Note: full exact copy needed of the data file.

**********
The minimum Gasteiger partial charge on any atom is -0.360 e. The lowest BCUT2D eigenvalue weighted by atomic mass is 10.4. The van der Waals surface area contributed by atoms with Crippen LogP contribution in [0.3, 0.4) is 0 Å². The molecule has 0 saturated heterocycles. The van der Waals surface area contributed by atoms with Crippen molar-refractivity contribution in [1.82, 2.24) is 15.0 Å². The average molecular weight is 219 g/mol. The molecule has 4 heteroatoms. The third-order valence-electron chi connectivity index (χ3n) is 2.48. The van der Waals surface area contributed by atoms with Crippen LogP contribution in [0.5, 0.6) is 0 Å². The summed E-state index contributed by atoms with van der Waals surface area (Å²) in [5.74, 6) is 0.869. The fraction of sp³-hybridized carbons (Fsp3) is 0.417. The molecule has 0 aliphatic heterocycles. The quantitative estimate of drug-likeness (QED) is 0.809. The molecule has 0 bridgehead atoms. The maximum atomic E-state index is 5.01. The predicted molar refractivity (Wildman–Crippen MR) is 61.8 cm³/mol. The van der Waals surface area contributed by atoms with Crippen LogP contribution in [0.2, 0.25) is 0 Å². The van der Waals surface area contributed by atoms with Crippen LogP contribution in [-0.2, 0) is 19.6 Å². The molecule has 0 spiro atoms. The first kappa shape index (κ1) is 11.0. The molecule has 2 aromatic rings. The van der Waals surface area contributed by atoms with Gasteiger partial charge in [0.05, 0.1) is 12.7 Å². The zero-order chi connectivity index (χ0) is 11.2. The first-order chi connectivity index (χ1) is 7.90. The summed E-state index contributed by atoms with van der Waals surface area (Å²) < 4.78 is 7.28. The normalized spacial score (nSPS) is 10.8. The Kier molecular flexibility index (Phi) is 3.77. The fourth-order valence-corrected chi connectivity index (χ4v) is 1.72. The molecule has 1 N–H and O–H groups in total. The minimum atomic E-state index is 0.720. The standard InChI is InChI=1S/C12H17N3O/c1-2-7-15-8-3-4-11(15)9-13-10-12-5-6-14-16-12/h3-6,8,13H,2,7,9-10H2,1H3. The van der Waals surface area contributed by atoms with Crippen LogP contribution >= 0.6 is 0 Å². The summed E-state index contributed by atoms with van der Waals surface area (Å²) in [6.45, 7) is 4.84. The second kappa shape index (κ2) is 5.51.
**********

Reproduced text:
The minimum Gasteiger partial charge on any atom is -0.360 e. The lowest BCUT2D eigenvalue weighted by atomic mass is 10.4. The van der Waals surface area contributed by atoms with Crippen LogP contribution in [0.3, 0.4) is 0 Å². The molecule has 0 saturated heterocycles. The van der Waals surface area contributed by atoms with Crippen molar-refractivity contribution in [1.82, 2.24) is 15.0 Å². The average molecular weight is 219 g/mol. The molecule has 4 heteroatoms. The third-order valence-electron chi connectivity index (χ3n) is 2.48. The van der Waals surface area contributed by atoms with Crippen LogP contribution in [0.5, 0.6) is 0 Å². The summed E-state index contributed by atoms with van der Waals surface area (Å²) in [5.74, 6) is 0.869. The fraction of sp³-hybridized carbons (Fsp3) is 0.417. The molecule has 0 aliphatic heterocycles. The quantitative estimate of drug-likeness (QED) is 0.809. The molecule has 0 bridgehead atoms. The maximum atomic E-state index is 5.01. The predicted molar refractivity (Wildman–Crippen MR) is 61.8 cm³/mol. The van der Waals surface area contributed by atoms with Crippen LogP contribution in [0.2, 0.25) is 0 Å². The van der Waals surface area contributed by atoms with Crippen LogP contribution in [-0.2, 0) is 19.6 Å². The molecule has 0 spiro atoms. The first kappa shape index (κ1) is 11.0. The molecule has 2 aromatic rings. The van der Waals surface area contributed by atoms with Gasteiger partial charge in [0.05, 0.1) is 12.7 Å². The zero-order chi connectivity index (χ0) is 11.2. The first-order chi connectivity index (χ1) is 7.90. The summed E-state index contributed by atoms with van der Waals surface area (Å²) < 4.78 is 7.28. The normalized spacial score (nSPS) is 10.8. The Kier molecular flexibility index (Phi) is 3.77. The fourth-order valence-corrected chi connectivity index (χ4v) is 1.72. The molecule has 1 N–H and O–H groups in total. The minimum atomic E-state index is 0.720. The standard InChI is InChI=1S/C12H17N3O/c1-2-7-15-8-3-4-11(15)9-13-10-12-5-6-14-16-12/h3-6,8,13H,2,7,9-10H2,1H3. The van der Waals surface area contributed by atoms with Crippen LogP contribution >= 0.6 is 0 Å². The summed E-state index contributed by atoms with van der Waals surface area (Å²) in [6.45, 7) is 4.84. The second kappa shape index (κ2) is 5.51.